Under the proposed Bill, tabled in the House of Representatives on June 27, 2001, anyone in charge of a computer system could be required to release security information such as encryption keys, if required to do so by law enforcement agencies.
“This is a very controversial issue,” EFA vice chair, Greg Tyler, told ZDNet.
”It raises all sorts of questions about the security of data in the first place…and if it’s encrypted how does one prove they don’t possess every key to that data?”
Penalties for non-compliance could amount to six-months imprisonment, Tyler stressed.
Tyler said the EFA was also concerned with the way sections of the Bill were worded.
”The way the Bill is currently worded could criminalise innocent behaviour…behaviour designed to protect computer systems,” Tyler said.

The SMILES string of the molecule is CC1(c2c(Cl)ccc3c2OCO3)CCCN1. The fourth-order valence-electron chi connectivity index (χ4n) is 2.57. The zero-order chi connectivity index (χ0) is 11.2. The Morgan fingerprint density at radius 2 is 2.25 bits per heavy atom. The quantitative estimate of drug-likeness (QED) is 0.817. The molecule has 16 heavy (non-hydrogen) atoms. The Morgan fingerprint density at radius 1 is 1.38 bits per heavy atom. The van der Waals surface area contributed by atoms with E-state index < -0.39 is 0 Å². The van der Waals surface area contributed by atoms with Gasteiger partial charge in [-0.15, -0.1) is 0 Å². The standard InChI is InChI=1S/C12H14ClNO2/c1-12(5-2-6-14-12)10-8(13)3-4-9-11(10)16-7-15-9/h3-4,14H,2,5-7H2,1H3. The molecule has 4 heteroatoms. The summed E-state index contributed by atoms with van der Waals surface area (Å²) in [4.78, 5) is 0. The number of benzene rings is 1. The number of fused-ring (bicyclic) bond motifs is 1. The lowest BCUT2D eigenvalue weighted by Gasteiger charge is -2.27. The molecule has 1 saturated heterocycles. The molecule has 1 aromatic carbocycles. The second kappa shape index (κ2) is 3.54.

If the Bill is passed, individuals could be charged with Possession with Intent if they’re found to have tools which could be used to interfere with computer systems, when such security tools “can be used for fully legitimate purposes,” according to Tyler.
”Our concern is that [the Bill’s] a bit premature … it really needs a lot more thought,” he said.
According to Tyler, the solution behind the virues which seem to have inspired the Cybercrime Bill, is to install better security software at both the server and desktop level …”to make companies resistant rather than attack them with criminal law”.
”The best approach is better defence rather than creating more offences,” Tyler said.
The EFA is currently preparing its submission to the Senate Legal and Constitutional Legislative Committee Inquiry into the Provisions of the Cybercrime Bill 2001, which will meet for a preliminary hearing this week.
”We don’t expect this Committee will make major changes to the Bill,” Tyler said.
However, ”we’ll exercise lodging our concerns and hopefully some ammendments will be made to the Bill that will make it not as bad as it already is.”